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    Socially Distanced Wet Lab Proves Effective

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    A remotely monitored wet lab—created to teach microsurgical skills to residents during the COVID-19 lockdown—worked well enough to suggest that this model might be a widely applicable tool for ophthalmic education, researchers at the University of California, San Francisco (UCSF) reported.1

    How it works. The Zoom-based system consists of a laptop computer to visualize the resident’s hand and body positioning, a smartphone attached to a standard operat­ing microscope’s ocular with a smartphone camera adapter (Gosky Op­tics), and a large external monitor connected to the laptop. The latter enables the in­structor to deliver information on a virtual white­board.

    The multiple video images are then displayed side-by-side on the instructor’s home computer monitor.

    Creative Solution

    CREATIVE SOLUTION. The UCSF team developed the socially distanced wet lab after pandemic precautions eliminated conventional wet lab courses and curtailed surgeries.

    Positive feedback. In a small pro­spective study, the researchers found that both the 10 residents and their three instructors rated the remote web lab as effective in teaching corneal su­turing, and as equally or more effective compared to previous in-person wet labs. The setup allowed all features of the modified global rating scale of operative performance to be evaluated, the researchers said.

    “From a teaching point of view, I was surprised at how effective this could be. And the fact that I could do this from my living room made me much more interested in and available for after-hours wet lab teaching,” said senior author Saras Ramanathan, MD.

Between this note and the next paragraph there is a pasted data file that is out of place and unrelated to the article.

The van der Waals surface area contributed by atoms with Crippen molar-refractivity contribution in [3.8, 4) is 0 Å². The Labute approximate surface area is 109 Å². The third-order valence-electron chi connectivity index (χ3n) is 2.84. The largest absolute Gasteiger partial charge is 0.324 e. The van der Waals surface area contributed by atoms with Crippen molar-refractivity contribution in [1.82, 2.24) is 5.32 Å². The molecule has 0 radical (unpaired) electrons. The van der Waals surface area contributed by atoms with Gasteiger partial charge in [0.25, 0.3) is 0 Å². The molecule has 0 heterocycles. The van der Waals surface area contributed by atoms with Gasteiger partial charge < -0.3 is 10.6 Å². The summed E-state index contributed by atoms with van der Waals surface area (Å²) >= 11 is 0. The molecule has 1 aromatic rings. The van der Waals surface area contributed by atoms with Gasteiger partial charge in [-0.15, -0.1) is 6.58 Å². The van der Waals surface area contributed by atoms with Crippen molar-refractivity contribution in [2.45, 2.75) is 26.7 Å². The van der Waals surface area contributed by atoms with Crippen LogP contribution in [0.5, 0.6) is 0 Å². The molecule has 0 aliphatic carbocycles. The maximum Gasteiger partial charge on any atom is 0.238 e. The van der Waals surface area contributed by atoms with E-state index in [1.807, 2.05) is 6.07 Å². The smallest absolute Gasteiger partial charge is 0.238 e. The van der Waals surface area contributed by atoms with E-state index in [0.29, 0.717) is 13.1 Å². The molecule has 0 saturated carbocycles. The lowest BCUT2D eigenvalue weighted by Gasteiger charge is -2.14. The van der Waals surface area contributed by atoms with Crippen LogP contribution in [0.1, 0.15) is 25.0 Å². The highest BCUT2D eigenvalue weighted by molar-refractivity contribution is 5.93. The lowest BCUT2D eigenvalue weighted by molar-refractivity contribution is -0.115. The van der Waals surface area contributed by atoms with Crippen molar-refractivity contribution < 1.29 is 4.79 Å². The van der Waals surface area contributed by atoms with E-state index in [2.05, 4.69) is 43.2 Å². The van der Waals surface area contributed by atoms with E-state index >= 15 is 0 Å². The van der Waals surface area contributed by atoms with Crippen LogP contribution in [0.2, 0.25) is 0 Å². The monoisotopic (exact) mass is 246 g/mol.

SETUP. In the wet lab (top), the smartphone, the microscope’s ocular, and the laptop can be seen. The instructor’s monitor (middle, bottom) shows the microscope’s view of the pig eye and the resident’s hand position and posture, as well as the whiteboard feature for drawing and teaching. The whiteboard is visible to the learner on the wet lab laptop.

    Future applications. Dr. Ramanathan said she believes that remote sessions can never completely replace in-person instruction. However, the remote ap­proach could augment ophthalmology residency programs in important ways, she said.

    For residency programs. “Let’s say residents are about to go in to do their first corneal transplants, and they just want to make sure they do the sutur­ing in the way their attending would like. This would be a great way to do one-on-one practice,” she said. “It’s an educational scaffold for those residents to learn the techniques that they will immediately be called upon to do at that next OR day.”

    Remote wet labs also could benefit smaller training programs that have only one surgical microscope, because residents and instructors could sched­ule labs during off hours, Dr. Ramana­than said.

    For those in practice. Similarly, a remote wet lab or other online tools might broaden the concept of con­tinuing medical education for oph­thalmologists already in practice, she said. “Zoom has made teleconferencing so second nature to all of us. I think there’s a lot of potential. We have to just think outside the box.”

    Dr. Ramanathan added, “I wonder if we could do something like this to help ophthalmologists in private practice, in this country or in other countries, who are trying to learn new things and trying to get help from mentors who would otherwise be inaccessible. It seems reasonable to me that someday soon I could be here at my computer watching someone do surgery some­where far away, and I could be helping them get through a case, just as I would help my resident in the OR.”

    —Linda Roach


    1 Pasricha ND et al. J Cataract Refract Surg. 2020;46(12):1667-1673.


    Relevant financial disclosures—Dr. Ramanathan: None.

    For full disclosures and the disclosure key, see below.

    Full Financial Disclosures

    Dr. Crama None.

    Dr. Gillmann None.

    Dr. Mansouri Allergan: S; ImplanData: C; Santen: C; Sensimed: C.

    Dr. Ramanathan None.

    Dr. Wong None.

    Disclosure Category



    Consultant/Advisor C Consultant fee, paid advisory boards, or fees for attending a meeting.
    Employee E Employed by a commercial company.
    Speakers bureau L Lecture fees or honoraria, travel fees or reimbursements when speaking at the invitation of a commercial company.
    Equity owner O Equity ownership/stock options in publicly or privately traded firms, excluding mutual funds.
    Patents/Royalty P Patents and/or royalties for intellectual property.
    Grant support S Grant support or other financial support to the investigator from all sources, including research support from government agencies (e.g., NIH), foundations, device manufacturers, and/or pharmaceutical companies.


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